An official said last week that ISPs were now "forbidden" by the Telecommunications Ministry from providing Internet connections faster than 128 kilobytes per second (KBps), the Islamic Republic New Agency, Iran's official news outlet, reported. No reason was given for the restriction.

Internet technicians say speeds of 256KBps, 512KBps or higher are increasingly common internationally. Iranian surfers will now find it takes much longer to download music or anything else from the Web. Businesses have not been affected by the move.

Critics said the restriction would hinder the work of students and researchers but said it appeared in line with what they see as a squeeze on the media by the government of President Mahmoud Ahmadinejad, who rails against the West.

"Once more, one of the most important tools for providing information is faced with new government red lines and restrictions," the reform-minded daily Etemad-e Melli declared in an article on the new speed limitation....

Hijinks like this can only anger people more, but the regime is really damned either way. Which is why the rest of the world should worry. Oppressive regimes like Iran and North Korea know that time is against them, and any big offensive plans they might harbor cannot be put on hold indefinitely.

<ominous music>

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Tuesday, October 17, 2006
Sderot Gets Desperate

Woe is Israel! Look at what our political process has been reduced to:

Arutz Sheva reports: "Red Color" Warning Alarm Direct to MKs' Cell Phones

Following the firing of a Kassam rocket towards Sderot this morning - no casualties, no damage - the residents sent a recording of the Red Color early warning alarm to the MKs' cell phones.

The residents of Sderot have been treated not only to a nearly-daily fare of Kassam rockets, but also to what they see as official disregard of their plight. They therefore plan to "remind" the Knesset Members every time a rocket is fired.

This morning, after a Kassam rocket was fired from northern Gaza towards Sderot - less than two kilometers away as the crow flies - the members of the local grassroots anti-Kassam campaign sent a personal message to the cell phones of most of the Knesset Members. The announcement begins with a wailing Red Color siren, followed by a personal plea to the MKs to act to restore safety and security to the citizens of Sderot.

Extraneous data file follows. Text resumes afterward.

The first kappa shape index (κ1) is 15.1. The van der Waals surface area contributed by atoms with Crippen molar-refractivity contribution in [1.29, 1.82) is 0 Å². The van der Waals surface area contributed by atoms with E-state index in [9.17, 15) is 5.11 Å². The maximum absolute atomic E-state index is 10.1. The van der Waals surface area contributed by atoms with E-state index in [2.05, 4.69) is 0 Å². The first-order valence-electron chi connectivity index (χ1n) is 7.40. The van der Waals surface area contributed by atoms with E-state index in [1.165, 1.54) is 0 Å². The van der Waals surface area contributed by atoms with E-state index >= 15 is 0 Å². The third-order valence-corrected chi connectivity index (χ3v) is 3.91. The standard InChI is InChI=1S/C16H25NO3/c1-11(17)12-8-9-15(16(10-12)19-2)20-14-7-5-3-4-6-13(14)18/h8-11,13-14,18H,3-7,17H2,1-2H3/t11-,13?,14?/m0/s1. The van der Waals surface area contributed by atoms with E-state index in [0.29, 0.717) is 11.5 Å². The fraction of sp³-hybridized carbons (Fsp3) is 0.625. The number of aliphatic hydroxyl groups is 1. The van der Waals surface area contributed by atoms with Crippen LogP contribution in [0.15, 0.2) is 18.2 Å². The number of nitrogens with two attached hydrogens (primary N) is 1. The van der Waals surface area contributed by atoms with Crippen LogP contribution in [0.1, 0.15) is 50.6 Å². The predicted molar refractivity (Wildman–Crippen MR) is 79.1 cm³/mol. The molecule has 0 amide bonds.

Alon Davidi, head of the task force, said, "We want the MKs to experience first-hand the intolerable fear and panic that the residents feel day in and day out when the rockets fall, sowing destruction and fear. We will continue to send the messages after every Kassam that lands in the city."


If the Knesset were capable of taking an interest, a strategy like this might do the trick. But the problem is not just that the MKs are too detached from events in the wild border regions. They, like the electorate that installed them, just don't know what to do, and have gone numb. To really resolve Israel's problems would take efforts on a grander scale than anyone has the stomach for, and would alienate America besides.

So we hold talks and make threats and generally try to maintain the status quo, and as the status quote slides, so do our expectations. Sderot will just have to suffer.

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Monday, October 16, 2006
The Sukkot Aftermath

Another Sukkot has come and gone. Now's not the time, I think, to finish the Sukkos Fairy Tale I was writing (Parts I and II). It's twelve months away, but I'd rather save the ending for next Sukkot, and instead reflect a little more seriously now on my experiences in the previous days and where we're left now.

I'm happy to have experienced Sukkot in Israel this year.

We saw this past week the first sprinklings of the rainy season, but overall the skies and the air here are much more hospitable to outdoor dwelling than in New York this time of year. Here the weather was a little inconvenient; when I built a sukkah in New York, the storms drenched the schach, melted the decorations, and then squashed it like an insect. There the weather defeated my efforts; here it was just enough to remind me that I was, after all, outside.